7. Do the Nats leverage their sudden depth of position players in trade this off-season?  In particular, i’m talking about Wilmer Difo and Brian Goodwin, both of whom played extremely well when given the opportunity and who both proved that they’re MLB starting quality.   If we stick with Taylor as a starter, then you have both Goodwin and Andrew Stevenson as able backups and that’s one too many.  If we (going back to the previous point) buy another outfielder, then that’s even more surplus.  I’m of the opinion that the team needs to sell high on both Difo and Goodwin and acquire needed assets (5th starter, bullpen help, near-to-the-majors pitching prospects).
  8. What do we do with the benchDrew, Lobaton, Kendrick, de Aza, Raburn all FAs, Lind has a player option but may want to try to parlay his excellent PH season into a FTE job.  So that leaves … not much.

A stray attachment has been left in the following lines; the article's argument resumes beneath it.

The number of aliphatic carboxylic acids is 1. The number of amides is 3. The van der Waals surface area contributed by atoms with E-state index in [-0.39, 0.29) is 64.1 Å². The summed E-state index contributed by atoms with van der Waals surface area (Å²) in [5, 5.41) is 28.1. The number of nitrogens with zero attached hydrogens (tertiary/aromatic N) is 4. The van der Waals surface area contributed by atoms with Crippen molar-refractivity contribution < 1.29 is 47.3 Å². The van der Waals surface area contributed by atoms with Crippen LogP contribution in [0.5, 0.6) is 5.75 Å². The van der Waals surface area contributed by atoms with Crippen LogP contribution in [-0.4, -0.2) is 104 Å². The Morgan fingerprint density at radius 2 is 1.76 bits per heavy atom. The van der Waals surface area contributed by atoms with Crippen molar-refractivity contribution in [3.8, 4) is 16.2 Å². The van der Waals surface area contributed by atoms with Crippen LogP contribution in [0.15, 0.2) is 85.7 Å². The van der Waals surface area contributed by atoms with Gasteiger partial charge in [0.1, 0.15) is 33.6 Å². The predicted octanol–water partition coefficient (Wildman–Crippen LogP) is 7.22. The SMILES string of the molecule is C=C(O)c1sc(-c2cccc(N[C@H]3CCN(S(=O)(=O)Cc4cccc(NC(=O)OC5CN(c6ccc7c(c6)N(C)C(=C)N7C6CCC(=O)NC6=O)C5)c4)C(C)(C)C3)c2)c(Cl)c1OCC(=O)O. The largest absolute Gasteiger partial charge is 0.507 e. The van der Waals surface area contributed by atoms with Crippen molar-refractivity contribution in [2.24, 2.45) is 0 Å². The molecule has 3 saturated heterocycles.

1. We have already talked about a backup catcher above
    2. We need a RH bench bat who can play corners (1B/LF): that was Chris Heisey to start the year .. but he’s long gone.  Kendrick ably filled this role … but he won’t sign back on as a utility guy given his excellent 2017.
    3. If Lind doesn’t exercise his $5M player option, we’ll need a big bopper lefty on the bench again.  We do have a guy like this on the farm and on our 40-man (Jose Marmolejos) but is he MLB ready?  He had a nice AA season, but AA to the majors is a jump.
    4. If we flip Difo, we’ll need a backup middle infielder.  Do we keep him assuming that Turner/Murphy will get hit with injuries (as they both are apt to do?)  Turner missed months, Murphy missed nearly 20 games in each of the past two years; is that enough to keep someone around versus flipping them?
    5. We do seem OK with backup outfielders right now, assuming that Andrew Stevenson is sufficient as a 4th OF/CF-capable defensive replacement/pinch runner type.